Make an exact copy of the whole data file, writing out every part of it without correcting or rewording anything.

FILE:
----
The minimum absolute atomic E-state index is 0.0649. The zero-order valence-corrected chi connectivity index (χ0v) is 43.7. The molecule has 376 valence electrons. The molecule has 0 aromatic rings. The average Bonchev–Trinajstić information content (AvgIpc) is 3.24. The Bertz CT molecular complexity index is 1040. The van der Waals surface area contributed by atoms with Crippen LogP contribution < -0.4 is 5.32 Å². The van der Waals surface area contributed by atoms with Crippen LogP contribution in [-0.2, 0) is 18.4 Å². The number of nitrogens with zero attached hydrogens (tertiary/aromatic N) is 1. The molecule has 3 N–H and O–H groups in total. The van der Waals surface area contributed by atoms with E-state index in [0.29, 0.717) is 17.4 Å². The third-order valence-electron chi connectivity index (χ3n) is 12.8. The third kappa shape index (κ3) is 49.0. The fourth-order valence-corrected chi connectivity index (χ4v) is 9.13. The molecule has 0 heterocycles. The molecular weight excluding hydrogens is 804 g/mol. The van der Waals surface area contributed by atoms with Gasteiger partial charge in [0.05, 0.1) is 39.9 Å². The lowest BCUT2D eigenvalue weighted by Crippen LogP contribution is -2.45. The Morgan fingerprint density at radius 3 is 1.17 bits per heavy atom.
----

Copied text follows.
The minimum absolute atomic E-state index is 0.0649. The zero-order valence-corrected chi connectivity index (χ0v) is 43.7. The molecule has 376 valence electrons. The molecule has 0 aromatic rings. The average Bonchev–Trinajstić information content (AvgIpc) is 3.24. The Bertz CT molecular complexity index is 1040. The van der Waals surface area contributed by atoms with Crippen LogP contribution < -0.4 is 5.32 Å². The van der Waals surface area contributed by atoms with Crippen LogP contribution in [-0.2, 0) is 18.4 Å². The number of nitrogens with zero attached hydrogens (tertiary/aromatic N) is 1. The molecule has 3 N–H and O–H groups in total. The van der Waals surface area contributed by atoms with E-state index in [0.29, 0.717) is 17.4 Å². The third-order valence-electron chi connectivity index (χ3n) is 12.8. The third kappa shape index (κ3) is 49.0. The fourth-order valence-corrected chi connectivity index (χ4v) is 9.13. The molecule has 0 heterocycles. The molecular weight excluding hydrogens is 804 g/mol. The van der Waals surface area contributed by atoms with Gasteiger partial charge in [0.05, 0.1) is 39.9 Å². The lowest BCUT2D eigenvalue weighted by Crippen LogP contribution is -2.45. The Morgan fingerprint density at radius 3 is 1.17 bits per heavy atom.